Pasadena, Calif. • So Gillian Anderson said she absolutely, positively will not return to her role on “The X-Files.” Ever. Cross her heart and hope to die.
And creator/executive producer Chris Carter said he will not make any more “X-Files” without her. So the 10 episodes that are airing on Fox (Wednesdays at 7 p.m. on Fox/Ch. 13) will be the last we see of a franchise that debuted almost 25 years ago. Right?
Don’t get me wrong. Anderson didn’t leave any wiggle room when she told TV critics she won’t ever return to her role as Dana Scully. She’s ready to go on and do other things.
“It’s time for me to hang up Scully’s hat. It just is,” Anderson said. “There’s lots of different things that I want to do. … And I want to be able to explore them without being tied to a series. It’s really quite simple.”
And when it was suggested that, oh, maybe 10 years from now she might change her mind, Anderson was adamant.
“This is it for me,” she said. “I’m really serious. … I’m finished, and that’s the end of that.”
I totally believe that’s the way she feels. Right now.
Way back in 1999, I believed her co-star, David Duchovny, when he said he was sick of “The X-Files.” Asked about the Mulder-Scully relationship, he replied, “I couldn’t tell you how uninterested in that I am, really. … It’s just not interesting to me in any way, shape or form.”
And the show’s mythology? “I care as little about that as I care about the relationship.” He made it clear that he “always thought” it would be “best if it remains unexplained.”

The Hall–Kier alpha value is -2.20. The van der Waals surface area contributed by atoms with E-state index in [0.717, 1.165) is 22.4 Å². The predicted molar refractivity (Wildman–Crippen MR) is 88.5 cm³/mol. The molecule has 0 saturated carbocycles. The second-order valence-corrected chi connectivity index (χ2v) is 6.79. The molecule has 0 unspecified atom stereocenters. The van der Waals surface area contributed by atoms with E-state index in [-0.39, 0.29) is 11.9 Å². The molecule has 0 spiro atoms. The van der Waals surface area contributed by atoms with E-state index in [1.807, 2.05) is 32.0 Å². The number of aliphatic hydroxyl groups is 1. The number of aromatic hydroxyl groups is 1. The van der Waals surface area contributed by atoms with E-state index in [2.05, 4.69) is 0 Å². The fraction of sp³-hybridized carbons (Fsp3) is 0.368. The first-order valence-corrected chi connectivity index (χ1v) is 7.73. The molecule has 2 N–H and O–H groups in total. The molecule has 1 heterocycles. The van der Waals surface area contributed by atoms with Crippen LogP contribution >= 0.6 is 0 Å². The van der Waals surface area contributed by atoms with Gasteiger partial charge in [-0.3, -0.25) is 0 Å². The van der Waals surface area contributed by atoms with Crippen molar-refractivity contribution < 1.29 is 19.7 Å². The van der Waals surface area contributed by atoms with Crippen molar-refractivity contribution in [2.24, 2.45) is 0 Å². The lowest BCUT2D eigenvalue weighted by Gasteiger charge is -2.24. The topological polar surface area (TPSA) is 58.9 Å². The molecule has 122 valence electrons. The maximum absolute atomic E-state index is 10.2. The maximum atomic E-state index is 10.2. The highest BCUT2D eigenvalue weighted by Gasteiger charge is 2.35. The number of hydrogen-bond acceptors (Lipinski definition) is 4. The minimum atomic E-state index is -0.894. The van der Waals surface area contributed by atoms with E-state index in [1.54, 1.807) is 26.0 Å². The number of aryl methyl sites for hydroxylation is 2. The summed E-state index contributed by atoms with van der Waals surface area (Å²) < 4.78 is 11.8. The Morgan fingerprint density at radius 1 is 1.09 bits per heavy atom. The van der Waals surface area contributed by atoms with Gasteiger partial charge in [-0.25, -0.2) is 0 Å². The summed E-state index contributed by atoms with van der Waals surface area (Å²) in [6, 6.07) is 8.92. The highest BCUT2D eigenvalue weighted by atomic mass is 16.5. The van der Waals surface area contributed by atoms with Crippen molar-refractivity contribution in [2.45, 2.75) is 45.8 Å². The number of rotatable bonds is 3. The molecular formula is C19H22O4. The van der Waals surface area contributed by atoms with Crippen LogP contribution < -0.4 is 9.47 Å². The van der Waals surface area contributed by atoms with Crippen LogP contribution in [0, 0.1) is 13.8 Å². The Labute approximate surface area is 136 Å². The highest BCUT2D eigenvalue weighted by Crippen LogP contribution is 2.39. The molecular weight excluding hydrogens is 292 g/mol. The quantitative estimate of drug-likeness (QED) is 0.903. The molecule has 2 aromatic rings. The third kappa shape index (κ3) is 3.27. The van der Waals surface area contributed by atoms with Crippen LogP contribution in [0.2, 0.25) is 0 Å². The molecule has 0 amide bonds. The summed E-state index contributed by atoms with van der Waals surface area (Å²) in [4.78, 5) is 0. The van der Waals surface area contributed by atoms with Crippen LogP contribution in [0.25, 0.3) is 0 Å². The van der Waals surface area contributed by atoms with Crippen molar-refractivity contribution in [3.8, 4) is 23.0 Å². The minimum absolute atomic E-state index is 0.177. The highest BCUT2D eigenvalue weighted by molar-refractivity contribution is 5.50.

Nineteen years later, he’s not the one saying he’s done with “The X-Files.” And doing something to wrap up the unanswered mythology questions? “I would like that,” Duchovny said.
Clearly, that’s not going to happen this season. The truth will still be out there, but not all of it will be in the script.
“Some of those questions will be answered,” said executive producer Glen Morgan. Meaning, of course, that some of those questions will not.
I didn’t doubt Duchovny when he quit as a full-time “X-Filer” after Season 7, appearing in only half of Season 8 and only the then-series finale at the end of Season 9. I don’t doubt Anderson or Carter now.
But things change. Feelings change. Lots of things change.
Maybe Anderson will suffer financial reversals and need the money. Maybe Disney, which is buying the Fox TV studio, will back up a dump truck full of money to her house one day and she’ll accept it.
Maybe not. Ratings for the current season of “The X-Files” aren’t great, so paying Anderson big bucks for another season doesn’t seem like something that’s going to happen anytime soon.
But circumstances change. There might be more “X-Files” someday beyond the scheduled March 7 season finale. And Anderson might be back.